The diversity of insects identified ranged from skippers, moths and butterflies to wasps, bees, flies and beetles.  Six ruby-throated hummingbirds, also migrating through DuPage at this time of year, were spotted.

Photo by chrisdoty

Want to see what’s flowering and their insect visitors?  All observations can be viewed on by clicking on projects in the dashboard then searching for Parks for Pollinators: DuPage Monarch Project.

Photo by Lonnie Morris

DuPage Monarch Projects hopes you’ll join us for Pollinator BioBlitz 2021 as the search continues for the most beneficial monarch habitat.

Parks for Pollinators is a national campaign focused on raising public awareness of the current pollinator crisis by encouraging local action and positioning parks as a national leader in advancing pollinator health.

DuPage Monarch Project: Communities Protecting Pollinators is a partnership of the Forest Preserve District of DuPage County, Sierra Club’s River Prairie Group, The Conservation Foundation and Wild Ones Greater DuPage Chapter.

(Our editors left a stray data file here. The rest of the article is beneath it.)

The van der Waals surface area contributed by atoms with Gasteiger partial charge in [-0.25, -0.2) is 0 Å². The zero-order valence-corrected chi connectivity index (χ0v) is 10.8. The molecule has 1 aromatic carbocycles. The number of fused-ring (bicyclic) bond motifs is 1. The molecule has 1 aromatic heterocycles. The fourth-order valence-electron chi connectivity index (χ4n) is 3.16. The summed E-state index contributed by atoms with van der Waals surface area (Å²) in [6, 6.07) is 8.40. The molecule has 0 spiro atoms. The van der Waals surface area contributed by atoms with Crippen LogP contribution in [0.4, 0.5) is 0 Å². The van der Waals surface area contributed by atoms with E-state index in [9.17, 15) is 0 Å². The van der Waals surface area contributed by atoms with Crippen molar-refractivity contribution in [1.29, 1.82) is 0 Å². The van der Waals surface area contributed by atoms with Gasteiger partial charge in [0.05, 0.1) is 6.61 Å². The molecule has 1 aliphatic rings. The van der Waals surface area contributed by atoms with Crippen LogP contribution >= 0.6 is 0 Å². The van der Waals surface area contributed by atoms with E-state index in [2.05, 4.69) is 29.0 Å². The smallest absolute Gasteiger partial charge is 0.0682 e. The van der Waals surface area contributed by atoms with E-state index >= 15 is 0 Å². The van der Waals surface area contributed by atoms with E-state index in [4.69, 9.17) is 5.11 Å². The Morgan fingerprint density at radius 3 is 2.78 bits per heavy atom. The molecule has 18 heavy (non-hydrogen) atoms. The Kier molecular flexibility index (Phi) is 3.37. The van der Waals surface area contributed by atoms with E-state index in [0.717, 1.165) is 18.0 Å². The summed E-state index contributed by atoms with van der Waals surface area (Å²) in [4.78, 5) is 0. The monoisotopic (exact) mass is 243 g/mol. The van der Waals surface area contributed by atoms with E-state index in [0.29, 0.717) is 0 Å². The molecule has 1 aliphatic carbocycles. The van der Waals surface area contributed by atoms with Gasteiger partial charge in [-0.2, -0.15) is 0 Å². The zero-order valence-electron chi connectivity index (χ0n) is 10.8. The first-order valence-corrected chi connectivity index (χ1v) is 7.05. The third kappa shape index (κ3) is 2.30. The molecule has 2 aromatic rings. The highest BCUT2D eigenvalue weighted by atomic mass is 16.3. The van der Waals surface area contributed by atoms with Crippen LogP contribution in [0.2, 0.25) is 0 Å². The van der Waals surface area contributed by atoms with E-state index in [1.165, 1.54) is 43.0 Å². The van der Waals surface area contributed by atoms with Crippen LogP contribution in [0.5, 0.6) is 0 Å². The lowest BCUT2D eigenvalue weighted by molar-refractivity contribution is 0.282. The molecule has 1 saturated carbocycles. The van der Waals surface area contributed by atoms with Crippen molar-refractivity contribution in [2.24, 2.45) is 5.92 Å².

Be The Generation That Saves The Monarchs

The dramatic decline of the eastern monarch butterfly mobilized an international, regional, state and local effort to restore them to a resilient and enduring population. On September 24, Illinois joins this cooperative effort by committing to the addition of 150 million new milkweed stems by 2038.

The Illinois Monarch Action Plan will be signed into place on September 24th at 1:30 PM.

You can watch live on and @IMonProj’s Facebook pages and learn ways to help protect and preserve this iconic species.

The Illinois Monarch Action Plan draws on expertise and input from various Illinois state agencies as well as leaders and professionals in the agriculture, rights-of-way, urban, and natural lands sectors. The Illinois Monarch Action Plan is meant to serve a broad audience of Illinoisans—scientists, educators, public and private landowners, elected officials, and the larger public—as they all work to foster a culture of conservation and help monarch butterflies thrive across the diverse urban and rural landscapes of Illinois.